Main points from planning call:
Richard Rubin is the U.S. tax policy reporter for The Wall Street Journal in Washington, focusing on the intersection of taxes, politics and economics. Before joining the Journal in 2015, he covered tax policy for Bloomberg News and Congressional Quarterly. He also wrote about local government and transportation policy for The Charlotte Observer. He is a native of New Jersey and a graduate of Duke University.
There is a large disparity in income, but an even bigger disparity in taxes paid. Payroll taxes, however, disproportionately effect the less wealthy. Clever visuals... the end result is that the rich pay a higher percentage of the taxes compared with the percentage of income, and the bottom 10% pay very little in taxes relative to how much they earn.
'Taxing Corporations' Might Be Good Politics, but It's Still Bad Policy
With one progressive victory in the bag, the Biden administration and congressional Democrats are now-as promised-itching for more. Over the last few days, details have emerged about the White House's "infrastructure" (scare quotes intentional) bill and how Democrats plan to pay for some of it.
Because many countries—including more “progressive” ones like Canada and Sweden—lowered their corporate tax rates over the last 40 years, the United States in the 2010s ended up with one of the highest statutory corporate tax rates in the developed world (and the highest in the OECD).
Even with lower rates, however, corporate taxes in the United States remain uncompetitive in several respects. First, the combined U.S. statutory rate is still higher than 24 of the 36 developed economies examined by the OECD, as well as the average rate in the OECD (23 percent) and Europe (21 percent) and the rates in a lot of “competitor countries” like Switzerland (15 percent), the U.K. (19 percent), and South Korea (25 percent).
the statutory rankings we read about in the press do not include U.S. taxes on dividends and capital gains, which are paid by shareholders and amount to a second layer of corporate income taxation (backgrounder here). According to Tax Foundation calculations, when this second tax is included, the top U.S. “integrated tax rate on corporate income” stands at about 47.7 percent, again ranking in the bottom third of OECD countries:
There’s also plenty of evidence that corporate taxes are a pretty lousy way to finance government operations and raise all sorts of problems. Most basically, there’s the fact that corporations, while technically paying corporate taxes, don’t bear their ultimate burden (what we call “tax incidence”). Instead, academic research shows that corporate taxes are actually paid by a combination of shareholders, workers, and consumers. A 2020 paper, for example, estimated that “the incidence on consumers, workers, and shareholders is 31 percent, 38 percent, and 31 percent, respectively”—thus showing that corporate taxes aren’t very good at taxing “capital,” and that a substantial share of corporate taxes are simply passed on through retail prices or lower wages.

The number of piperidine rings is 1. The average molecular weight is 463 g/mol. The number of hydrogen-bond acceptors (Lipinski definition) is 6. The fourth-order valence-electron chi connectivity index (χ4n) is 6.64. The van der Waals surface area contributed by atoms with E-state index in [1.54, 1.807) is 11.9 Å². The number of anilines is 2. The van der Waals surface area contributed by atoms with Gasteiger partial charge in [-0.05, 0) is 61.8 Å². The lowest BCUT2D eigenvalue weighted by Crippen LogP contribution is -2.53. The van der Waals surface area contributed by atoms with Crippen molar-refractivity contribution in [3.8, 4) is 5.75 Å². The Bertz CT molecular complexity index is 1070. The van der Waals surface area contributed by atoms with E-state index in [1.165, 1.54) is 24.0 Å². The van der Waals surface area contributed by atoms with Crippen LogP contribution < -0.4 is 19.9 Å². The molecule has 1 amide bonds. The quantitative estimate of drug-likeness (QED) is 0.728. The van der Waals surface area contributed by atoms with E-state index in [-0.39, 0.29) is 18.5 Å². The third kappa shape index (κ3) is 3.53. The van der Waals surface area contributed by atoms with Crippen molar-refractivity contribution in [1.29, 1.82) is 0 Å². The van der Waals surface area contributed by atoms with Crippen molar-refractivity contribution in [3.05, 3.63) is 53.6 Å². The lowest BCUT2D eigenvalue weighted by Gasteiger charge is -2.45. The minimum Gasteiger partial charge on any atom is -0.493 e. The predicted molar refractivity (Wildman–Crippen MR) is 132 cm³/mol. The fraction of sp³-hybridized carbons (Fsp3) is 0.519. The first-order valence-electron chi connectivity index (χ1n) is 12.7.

Less innovation. Recent studies of the United States and China show a strong connection between corporate tax rates and firm innovation (e.g., spending on R&D, hiring high‐skill workers, filing patents, and introducing new products). In short, higher corporate taxes mean less innovation, while lower ones mean more.
The Tax Foundation adds that “[i]f the Biden tax plan were fully implemented, the U.S. rank on the Tax Foundation’s International Tax Competitiveness Index would fall from 21st in 2020 to 30th, with the corporate rank falling from 19th to 33rd overall.” It’s hard to see how this could possibly be good for attracting new companies, entrepreneurs, and investment in the United States.
Why doesnt amazon pay taxes?
In particular, Amazon lowered its taxable income in three main ways: (1) applying previous period losses (“carryforwards”), which let all companies “smooth tax payments across business cycles and a company’s lifespan”; (2) tax credits mainly related to R&D; and (3) deducting (“expensing”) business investments (e.g., cloud computing or solar farms), on which Amazon spent more than $160 billion since 2011.
As Rubin put it, “the current corporate tax system was designed by Congress to encourage investment and research and let companies realize the benefit of early losses when they become profitable.”
Who Would Pay Biden's Corporate Tax Increase Is Key Question in Policy Debate
WASHINGTON-President Biden is seeking about $2 trillion in higher taxes on companies over 15 years to pay for his infrastructure plan. But corporations are just entities composed of people, so if corporate taxes go up, who ultimately pays?
Who gets hurt, shareholders or workers? Estimates range from 75% shareholders, 25% workers, to 50-50.
Republicans, who controlled Congress and the White House, said workers would gain as corporate taxes declined. The idea was that those cuts would spur investment and make employees more productive and able to claim higher wages. In that view, Mr. Biden’s infrastructure spending to help workers would be funded by workers themselves.
Republicans point to wage increases and low unemployment through 2019 as evidence that Trump administration policies were working before the pandemic stopped any momentum. But it is unlikely that corporate investment flowed into wages so quickly, said Alan Viard, an economist at the conservative-leaning American Enterprise Institute.
Short term vs. long term
“This is one of the great mysteries in public finance, and so empirical estimates are people feeling around to try to figure it out,” said Mihir Desai, a finance professor at Harvard Business School. One obvious thought is that companies raise prices after tax increases, putting the burden on consumers. Most economists say there is little effect. They say companies compete for customers against entities with different tax rules, such as unincorporated businesses, limiting price changes in response to corporate taxes. Most analysts divide the corporate tax burden between capital and labor, with shareholders paying short-run costs through fewer buybacks, smaller dividends and lower share prices. Workers would get a long-run hit as companies invest less in equipment, limiting productivity gains and workers’ ability to demand wage increases.
Who bears the burden?
The Tax Policy Center, a group run by Mark Mazur until he rejoined the Treasury Department this year as a deputy assistant secretary, assigns 80% of the burden to capital. That means 35% of corporate taxes fall on the top 1% of households, which earn about 16% of total pretax income. The Tax Foundation, which favors lower rates and fewer tax breaks, says the split is 50-50. Harvard’s Mr. Desai said he thinks the split is about even. Career Treasury Department economists estimated in 2012 that capital bore about 82% of the burden, with labor shouldering the rest.